There is plenty of good, satisfactory nonsense in Patsy in WillowPat-Land, s but why should the author have thought it amusing to

make children laugh at drunken dragons or at a rowdy, tipsy moon ?

It is a mistake to turnthe tragedy of drink into a joke, even if the maudlin creatures are thus more easily put to rout by the other characters in the story. Patsy is a dear little girl, and we do not like, to think of her in such surroundings. If the book is read aloud these scenes can be skipped, and the other characters, the rabbit, the lion

dog, the Chinese .fairy, and all their quaint ways and adventures, can then be enjoyed in comfort. The illustrations are pretty, and the. coverwith its willow-pattern effect is attractive.

Hollow Tree Nights and Days" is the third of a series of "Hollow Tree" books. The characters are animals with human characteristics

and they have many adventures and =apes of various sorts. The story of the little bear and the molasses will probably be found the most amusing by children, for some of the others are almost too com plicated to make much impression on a nursery audience, while a schoolroom reader would be apt to characterize them, all unread, as "babyish." The American author would have been wiser not to put foolish reflections on the war into the mouths of his animals, as when he makes Mr. Dog remark "that as far as he could see there was just as much sense in that war as there was in the one going on over on the other side of the world." The black-and-white pictures are clever, and there is a certain liveliness about the stories that makes them readable.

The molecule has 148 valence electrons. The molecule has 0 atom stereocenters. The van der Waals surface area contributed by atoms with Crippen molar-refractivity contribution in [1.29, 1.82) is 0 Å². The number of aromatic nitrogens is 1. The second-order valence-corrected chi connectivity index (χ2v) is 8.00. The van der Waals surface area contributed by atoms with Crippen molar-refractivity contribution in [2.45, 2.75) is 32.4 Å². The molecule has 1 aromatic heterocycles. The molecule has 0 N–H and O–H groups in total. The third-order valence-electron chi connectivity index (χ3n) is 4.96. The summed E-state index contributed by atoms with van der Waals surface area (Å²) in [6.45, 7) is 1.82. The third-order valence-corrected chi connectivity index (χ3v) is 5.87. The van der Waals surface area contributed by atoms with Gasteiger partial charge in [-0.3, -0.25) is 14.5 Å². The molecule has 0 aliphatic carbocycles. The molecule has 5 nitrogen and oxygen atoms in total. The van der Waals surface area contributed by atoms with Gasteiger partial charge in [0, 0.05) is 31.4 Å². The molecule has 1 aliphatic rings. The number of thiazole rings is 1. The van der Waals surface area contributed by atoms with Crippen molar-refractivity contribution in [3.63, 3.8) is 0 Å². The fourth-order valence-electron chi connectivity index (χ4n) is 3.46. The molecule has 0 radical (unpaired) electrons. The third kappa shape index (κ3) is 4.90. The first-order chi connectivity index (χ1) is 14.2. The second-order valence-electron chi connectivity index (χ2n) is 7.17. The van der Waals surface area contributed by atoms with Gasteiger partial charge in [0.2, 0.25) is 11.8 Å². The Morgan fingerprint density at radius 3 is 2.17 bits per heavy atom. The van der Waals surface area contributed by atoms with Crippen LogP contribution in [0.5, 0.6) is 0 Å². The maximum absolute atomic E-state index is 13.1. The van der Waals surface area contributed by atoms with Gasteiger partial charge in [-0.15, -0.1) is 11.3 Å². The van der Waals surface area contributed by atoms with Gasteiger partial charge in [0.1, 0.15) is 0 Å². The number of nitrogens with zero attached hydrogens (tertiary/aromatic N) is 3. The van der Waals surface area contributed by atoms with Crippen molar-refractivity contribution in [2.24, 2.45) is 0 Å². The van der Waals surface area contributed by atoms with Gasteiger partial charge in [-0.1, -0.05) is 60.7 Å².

Old-Not-Too-Bright and Lilywhites is a pretty little book for quite young children, with good jingling rhymes and clearly coloured pictures, telling of the absurd and fantastic adventures of an old man and a, friendly white horse.